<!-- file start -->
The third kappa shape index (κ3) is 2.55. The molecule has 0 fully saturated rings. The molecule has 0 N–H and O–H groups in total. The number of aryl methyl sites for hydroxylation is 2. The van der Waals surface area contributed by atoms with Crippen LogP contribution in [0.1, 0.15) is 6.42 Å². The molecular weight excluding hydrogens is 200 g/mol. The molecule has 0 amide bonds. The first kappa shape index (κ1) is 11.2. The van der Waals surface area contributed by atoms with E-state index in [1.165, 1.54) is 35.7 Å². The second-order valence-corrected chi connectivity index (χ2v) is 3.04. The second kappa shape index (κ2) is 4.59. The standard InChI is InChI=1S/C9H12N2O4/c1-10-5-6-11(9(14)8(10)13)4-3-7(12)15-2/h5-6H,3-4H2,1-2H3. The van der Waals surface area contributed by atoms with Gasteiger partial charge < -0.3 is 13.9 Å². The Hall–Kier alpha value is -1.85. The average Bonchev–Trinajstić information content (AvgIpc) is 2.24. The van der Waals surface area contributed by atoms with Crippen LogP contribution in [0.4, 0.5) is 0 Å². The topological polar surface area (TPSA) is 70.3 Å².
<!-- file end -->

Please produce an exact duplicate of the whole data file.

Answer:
The third kappa shape index (κ3) is 2.55. The molecule has 0 fully saturated rings. The molecule has 0 N–H and O–H groups in total. The number of aryl methyl sites for hydroxylation is 2. The van der Waals surface area contributed by atoms with Crippen LogP contribution in [0.1, 0.15) is 6.42 Å². The molecular weight excluding hydrogens is 200 g/mol. The molecule has 0 amide bonds. The first kappa shape index (κ1) is 11.2. The van der Waals surface area contributed by atoms with E-state index in [1.165, 1.54) is 35.7 Å². The second-order valence-corrected chi connectivity index (χ2v) is 3.04. The second kappa shape index (κ2) is 4.59. The standard InChI is InChI=1S/C9H12N2O4/c1-10-5-6-11(9(14)8(10)13)4-3-7(12)15-2/h5-6H,3-4H2,1-2H3. The van der Waals surface area contributed by atoms with Gasteiger partial charge < -0.3 is 13.9 Å². The Hall–Kier alpha value is -1.85. The average Bonchev–Trinajstić information content (AvgIpc) is 2.24. The van der Waals surface area contributed by atoms with Crippen LogP contribution in [0.4, 0.5) is 0 Å². The topological polar surface area (TPSA) is 70.3 Å².